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Open access

Chronic lymphocytic leukemia/small lymphocytic lymphoma arising in the pituitary gland: illustrative case

Hang Zhou, Xiaowei Zhang, Xin Jia, Liang Jia, and Qingjiu Zhang

BACKGROUND

The authors describe a 60-year-old female who underwent a correlative examination for an accidental scalp injury, revealing a sellar mass, which was surgically excised and pathologically confirmed to be a non-Hodgkin’s small B-cell lymphoma. These findings in combination with the immunophenotype led to a final diagnosis of chronic lymphocytic leukemia/small lymphocytic lymphoma. Previous studies have shown that hematological solid tumors occurring in the pituitary gland are extremely rare, and there are only approximately three other cases of living patients with similarities to this case, all of which had ambiguous expression of subsequent hematological treatment.

OBSERVATIONS

In this case, the authors used an endoscopic approach to completely excise the tumor. Follow-up of the patient was continued after surgery, and the patient is currently receiving standardized treatment with zanubrutinib.

LESSONS

This patient did not have any previous history of tumor, had a good postoperative recovery with a normal quality of life, and still receives hormone replacement and zanubrutinib on a standardized basis. This is a complete case that has not been previously reported and reveals the diagnostic and therapeutic process of rare diseases in the sellar area.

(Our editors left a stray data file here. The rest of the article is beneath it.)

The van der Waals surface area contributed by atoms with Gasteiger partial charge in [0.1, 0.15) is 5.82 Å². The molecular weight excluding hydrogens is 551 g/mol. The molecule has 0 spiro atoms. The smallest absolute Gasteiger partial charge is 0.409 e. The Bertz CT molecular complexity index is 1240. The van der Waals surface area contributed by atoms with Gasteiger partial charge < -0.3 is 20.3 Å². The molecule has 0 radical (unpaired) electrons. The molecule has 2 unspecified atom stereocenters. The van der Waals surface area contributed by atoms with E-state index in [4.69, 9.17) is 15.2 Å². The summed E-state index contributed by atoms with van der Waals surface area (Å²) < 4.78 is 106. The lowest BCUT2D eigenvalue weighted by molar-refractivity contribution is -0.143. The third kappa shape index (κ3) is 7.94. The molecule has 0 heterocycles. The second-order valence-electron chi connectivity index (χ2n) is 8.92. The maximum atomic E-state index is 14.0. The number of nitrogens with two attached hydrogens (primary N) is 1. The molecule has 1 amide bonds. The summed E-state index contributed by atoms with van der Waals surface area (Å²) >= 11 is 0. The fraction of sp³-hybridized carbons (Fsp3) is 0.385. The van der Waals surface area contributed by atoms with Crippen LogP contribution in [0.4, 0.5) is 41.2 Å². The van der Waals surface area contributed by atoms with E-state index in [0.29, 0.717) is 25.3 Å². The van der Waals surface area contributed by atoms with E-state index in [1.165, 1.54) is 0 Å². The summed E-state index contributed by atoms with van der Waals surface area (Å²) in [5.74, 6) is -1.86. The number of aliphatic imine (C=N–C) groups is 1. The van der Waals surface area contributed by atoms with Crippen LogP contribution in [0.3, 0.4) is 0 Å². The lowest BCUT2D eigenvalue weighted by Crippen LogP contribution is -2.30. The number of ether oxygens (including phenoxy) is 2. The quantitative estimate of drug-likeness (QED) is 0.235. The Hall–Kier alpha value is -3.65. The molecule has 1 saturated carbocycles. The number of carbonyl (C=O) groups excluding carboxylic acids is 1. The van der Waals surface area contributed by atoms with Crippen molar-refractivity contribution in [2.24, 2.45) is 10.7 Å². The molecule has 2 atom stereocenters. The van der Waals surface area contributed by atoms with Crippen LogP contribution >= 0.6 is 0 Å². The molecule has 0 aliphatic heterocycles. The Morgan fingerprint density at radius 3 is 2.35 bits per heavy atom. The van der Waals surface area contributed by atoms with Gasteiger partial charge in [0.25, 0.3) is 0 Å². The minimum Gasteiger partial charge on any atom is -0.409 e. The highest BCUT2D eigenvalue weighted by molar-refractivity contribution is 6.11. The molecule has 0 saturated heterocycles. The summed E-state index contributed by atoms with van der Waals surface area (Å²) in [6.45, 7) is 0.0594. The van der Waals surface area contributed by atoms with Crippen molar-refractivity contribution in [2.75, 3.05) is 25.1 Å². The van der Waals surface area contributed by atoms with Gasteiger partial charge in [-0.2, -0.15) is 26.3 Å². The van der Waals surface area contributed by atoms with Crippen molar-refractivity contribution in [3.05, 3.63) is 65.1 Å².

Open access

The infundibulochiasmatic angle and the favorability of an endoscopic endonasal approach in type IV craniopharyngioma: illustrative case

Guilherme Finger, Maria Jose C Ruiz, Eman H Salem, Matthew D Marquardt, Kyle C Wu, Lucas P Carlstrom, Ricardo L Carrau, Luciano M Prevedello, and Daniel M Prevedello

BACKGROUND

Lesions located in the floor of the third ventricle are among the most difficult to access in neurosurgery. The neurovascular structures can limit transcranial exposure, whereas tumor extension into the third ventricle can limit visualization and access. The midline transsphenoidal route is an alternative approach to tumor invading the third ventricle if the tumor is localized at its anterior half and a working space between the optic apparatus and the pituitary infundibulum exists. The authors introduce the “infundibulochiasmatic angle,” a valuable measurement supporting the feasibility of the translamina terminalis endoscopic endonasal approach (EEA) for resection of type IV craniopharyngiomas.

OBSERVATIONS